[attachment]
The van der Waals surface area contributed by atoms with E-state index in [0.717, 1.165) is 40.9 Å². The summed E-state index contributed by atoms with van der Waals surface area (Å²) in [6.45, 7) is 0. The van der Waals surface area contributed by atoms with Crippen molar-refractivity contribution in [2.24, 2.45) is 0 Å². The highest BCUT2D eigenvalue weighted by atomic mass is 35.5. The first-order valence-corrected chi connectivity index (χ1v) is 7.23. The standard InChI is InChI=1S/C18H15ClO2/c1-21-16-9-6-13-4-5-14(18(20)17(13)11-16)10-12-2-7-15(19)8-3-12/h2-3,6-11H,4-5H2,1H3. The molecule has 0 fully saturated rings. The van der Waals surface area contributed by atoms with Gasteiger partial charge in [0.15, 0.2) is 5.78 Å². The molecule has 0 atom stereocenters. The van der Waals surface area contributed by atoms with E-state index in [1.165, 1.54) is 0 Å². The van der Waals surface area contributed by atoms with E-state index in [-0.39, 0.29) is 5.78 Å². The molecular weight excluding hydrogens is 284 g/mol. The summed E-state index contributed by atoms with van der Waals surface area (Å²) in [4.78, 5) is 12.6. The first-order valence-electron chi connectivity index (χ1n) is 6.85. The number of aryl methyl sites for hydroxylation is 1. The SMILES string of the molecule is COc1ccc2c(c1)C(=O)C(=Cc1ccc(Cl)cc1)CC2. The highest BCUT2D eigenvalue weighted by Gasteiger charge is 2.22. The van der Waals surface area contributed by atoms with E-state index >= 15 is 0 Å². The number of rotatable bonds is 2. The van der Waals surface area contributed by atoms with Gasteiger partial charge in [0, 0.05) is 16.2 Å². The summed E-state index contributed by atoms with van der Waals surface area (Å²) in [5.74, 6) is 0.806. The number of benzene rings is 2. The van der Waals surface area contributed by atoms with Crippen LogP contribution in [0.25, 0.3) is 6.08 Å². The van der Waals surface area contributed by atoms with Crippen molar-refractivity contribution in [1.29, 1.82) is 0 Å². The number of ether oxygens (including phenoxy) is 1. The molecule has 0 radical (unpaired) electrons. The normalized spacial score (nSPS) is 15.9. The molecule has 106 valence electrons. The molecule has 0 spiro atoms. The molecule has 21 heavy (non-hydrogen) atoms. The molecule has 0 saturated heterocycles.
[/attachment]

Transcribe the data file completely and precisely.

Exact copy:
The van der Waals surface area contributed by atoms with E-state index in [0.717, 1.165) is 40.9 Å². The summed E-state index contributed by atoms with van der Waals surface area (Å²) in [6.45, 7) is 0. The van der Waals surface area contributed by atoms with Crippen molar-refractivity contribution in [2.24, 2.45) is 0 Å². The highest BCUT2D eigenvalue weighted by atomic mass is 35.5. The first-order valence-corrected chi connectivity index (χ1v) is 7.23. The standard InChI is InChI=1S/C18H15ClO2/c1-21-16-9-6-13-4-5-14(18(20)17(13)11-16)10-12-2-7-15(19)8-3-12/h2-3,6-11H,4-5H2,1H3. The molecule has 0 fully saturated rings. The van der Waals surface area contributed by atoms with Gasteiger partial charge in [0.15, 0.2) is 5.78 Å². The molecule has 0 atom stereocenters. The van der Waals surface area contributed by atoms with E-state index in [1.165, 1.54) is 0 Å². The van der Waals surface area contributed by atoms with E-state index in [-0.39, 0.29) is 5.78 Å². The molecular weight excluding hydrogens is 284 g/mol. The summed E-state index contributed by atoms with van der Waals surface area (Å²) in [4.78, 5) is 12.6. The first-order valence-electron chi connectivity index (χ1n) is 6.85. The number of aryl methyl sites for hydroxylation is 1. The SMILES string of the molecule is COc1ccc2c(c1)C(=O)C(=Cc1ccc(Cl)cc1)CC2. The highest BCUT2D eigenvalue weighted by Gasteiger charge is 2.22. The van der Waals surface area contributed by atoms with E-state index >= 15 is 0 Å². The number of rotatable bonds is 2. The van der Waals surface area contributed by atoms with Gasteiger partial charge in [0, 0.05) is 16.2 Å². The summed E-state index contributed by atoms with van der Waals surface area (Å²) in [5.74, 6) is 0.806. The number of benzene rings is 2. The van der Waals surface area contributed by atoms with Crippen LogP contribution in [0.25, 0.3) is 6.08 Å². The van der Waals surface area contributed by atoms with Crippen molar-refractivity contribution in [1.29, 1.82) is 0 Å². The number of ether oxygens (including phenoxy) is 1. The molecule has 0 radical (unpaired) electrons. The normalized spacial score (nSPS) is 15.9. The molecule has 106 valence electrons. The molecule has 0 spiro atoms. The molecule has 21 heavy (non-hydrogen) atoms. The molecule has 0 saturated heterocycles.